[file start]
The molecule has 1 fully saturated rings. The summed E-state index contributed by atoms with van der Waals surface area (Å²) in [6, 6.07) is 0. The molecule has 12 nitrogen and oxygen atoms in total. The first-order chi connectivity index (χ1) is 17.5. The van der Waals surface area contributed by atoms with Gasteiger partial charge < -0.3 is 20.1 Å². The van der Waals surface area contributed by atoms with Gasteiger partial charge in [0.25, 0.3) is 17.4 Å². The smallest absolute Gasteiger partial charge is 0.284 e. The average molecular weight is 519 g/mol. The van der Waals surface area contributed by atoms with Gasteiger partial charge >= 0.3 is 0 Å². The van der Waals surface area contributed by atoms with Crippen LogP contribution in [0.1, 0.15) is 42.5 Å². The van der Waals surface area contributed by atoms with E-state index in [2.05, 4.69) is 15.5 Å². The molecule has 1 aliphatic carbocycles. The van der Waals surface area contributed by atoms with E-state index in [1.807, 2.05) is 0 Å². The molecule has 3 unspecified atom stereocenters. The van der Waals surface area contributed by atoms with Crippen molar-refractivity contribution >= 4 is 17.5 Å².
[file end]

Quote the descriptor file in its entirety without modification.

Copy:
The molecule has 1 fully saturated rings. The summed E-state index contributed by atoms with van der Waals surface area (Å²) in [6, 6.07) is 0. The molecule has 12 nitrogen and oxygen atoms in total. The first-order chi connectivity index (χ1) is 17.5. The van der Waals surface area contributed by atoms with Gasteiger partial charge < -0.3 is 20.1 Å². The van der Waals surface area contributed by atoms with Gasteiger partial charge in [0.25, 0.3) is 17.4 Å². The smallest absolute Gasteiger partial charge is 0.284 e. The average molecular weight is 519 g/mol. The van der Waals surface area contributed by atoms with Gasteiger partial charge >= 0.3 is 0 Å². The van der Waals surface area contributed by atoms with Crippen LogP contribution in [0.1, 0.15) is 42.5 Å². The van der Waals surface area contributed by atoms with E-state index in [2.05, 4.69) is 15.5 Å². The molecule has 1 aliphatic carbocycles. The van der Waals surface area contributed by atoms with E-state index in [1.807, 2.05) is 0 Å². The molecule has 3 unspecified atom stereocenters. The van der Waals surface area contributed by atoms with Crippen molar-refractivity contribution >= 4 is 17.5 Å².